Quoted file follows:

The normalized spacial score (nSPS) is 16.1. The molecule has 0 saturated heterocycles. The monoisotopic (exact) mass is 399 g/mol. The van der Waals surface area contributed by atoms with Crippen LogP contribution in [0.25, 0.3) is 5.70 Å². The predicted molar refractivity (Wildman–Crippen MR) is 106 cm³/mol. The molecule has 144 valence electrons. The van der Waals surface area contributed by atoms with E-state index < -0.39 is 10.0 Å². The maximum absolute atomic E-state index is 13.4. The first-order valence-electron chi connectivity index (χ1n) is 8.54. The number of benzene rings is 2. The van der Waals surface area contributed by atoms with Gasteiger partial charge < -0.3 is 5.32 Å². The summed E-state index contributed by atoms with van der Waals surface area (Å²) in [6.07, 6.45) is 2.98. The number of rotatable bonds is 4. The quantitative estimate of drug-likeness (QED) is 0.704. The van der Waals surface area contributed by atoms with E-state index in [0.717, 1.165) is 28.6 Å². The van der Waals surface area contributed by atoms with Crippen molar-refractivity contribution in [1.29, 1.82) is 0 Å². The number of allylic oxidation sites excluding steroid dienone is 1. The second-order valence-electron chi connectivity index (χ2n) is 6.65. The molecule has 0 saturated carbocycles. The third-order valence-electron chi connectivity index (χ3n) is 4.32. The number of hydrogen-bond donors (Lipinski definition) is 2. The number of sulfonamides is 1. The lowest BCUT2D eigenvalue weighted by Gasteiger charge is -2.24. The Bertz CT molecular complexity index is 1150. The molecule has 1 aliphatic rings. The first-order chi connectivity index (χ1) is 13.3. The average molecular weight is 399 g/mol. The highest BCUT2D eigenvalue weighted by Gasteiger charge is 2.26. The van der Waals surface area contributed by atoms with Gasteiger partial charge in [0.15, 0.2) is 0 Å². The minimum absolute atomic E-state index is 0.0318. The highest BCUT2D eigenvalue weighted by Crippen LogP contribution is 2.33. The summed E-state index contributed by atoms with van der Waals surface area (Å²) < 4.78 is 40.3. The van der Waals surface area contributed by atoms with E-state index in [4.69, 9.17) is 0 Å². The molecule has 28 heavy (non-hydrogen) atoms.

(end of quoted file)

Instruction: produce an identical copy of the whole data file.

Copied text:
The normalized spacial score (nSPS) is 16.1. The molecule has 0 saturated heterocycles. The monoisotopic (exact) mass is 399 g/mol. The van der Waals surface area contributed by atoms with Crippen LogP contribution in [0.25, 0.3) is 5.70 Å². The predicted molar refractivity (Wildman–Crippen MR) is 106 cm³/mol. The molecule has 144 valence electrons. The van der Waals surface area contributed by atoms with E-state index < -0.39 is 10.0 Å². The maximum absolute atomic E-state index is 13.4. The first-order valence-electron chi connectivity index (χ1n) is 8.54. The number of benzene rings is 2. The van der Waals surface area contributed by atoms with Gasteiger partial charge < -0.3 is 5.32 Å². The summed E-state index contributed by atoms with van der Waals surface area (Å²) in [6.07, 6.45) is 2.98. The number of rotatable bonds is 4. The quantitative estimate of drug-likeness (QED) is 0.704. The van der Waals surface area contributed by atoms with E-state index in [0.717, 1.165) is 28.6 Å². The van der Waals surface area contributed by atoms with Crippen molar-refractivity contribution in [1.29, 1.82) is 0 Å². The number of allylic oxidation sites excluding steroid dienone is 1. The second-order valence-electron chi connectivity index (χ2n) is 6.65. The molecule has 0 saturated carbocycles. The third-order valence-electron chi connectivity index (χ3n) is 4.32. The number of hydrogen-bond donors (Lipinski definition) is 2. The number of sulfonamides is 1. The lowest BCUT2D eigenvalue weighted by Gasteiger charge is -2.24. The Bertz CT molecular complexity index is 1150. The molecule has 1 aliphatic rings. The first-order chi connectivity index (χ1) is 13.3. The average molecular weight is 399 g/mol. The highest BCUT2D eigenvalue weighted by Gasteiger charge is 2.26. The van der Waals surface area contributed by atoms with Gasteiger partial charge in [0.15, 0.2) is 0 Å². The minimum absolute atomic E-state index is 0.0318. The highest BCUT2D eigenvalue weighted by Crippen LogP contribution is 2.33. The summed E-state index contributed by atoms with van der Waals surface area (Å²) < 4.78 is 40.3. The van der Waals surface area contributed by atoms with E-state index in [4.69, 9.17) is 0 Å². The molecule has 28 heavy (non-hydrogen) atoms.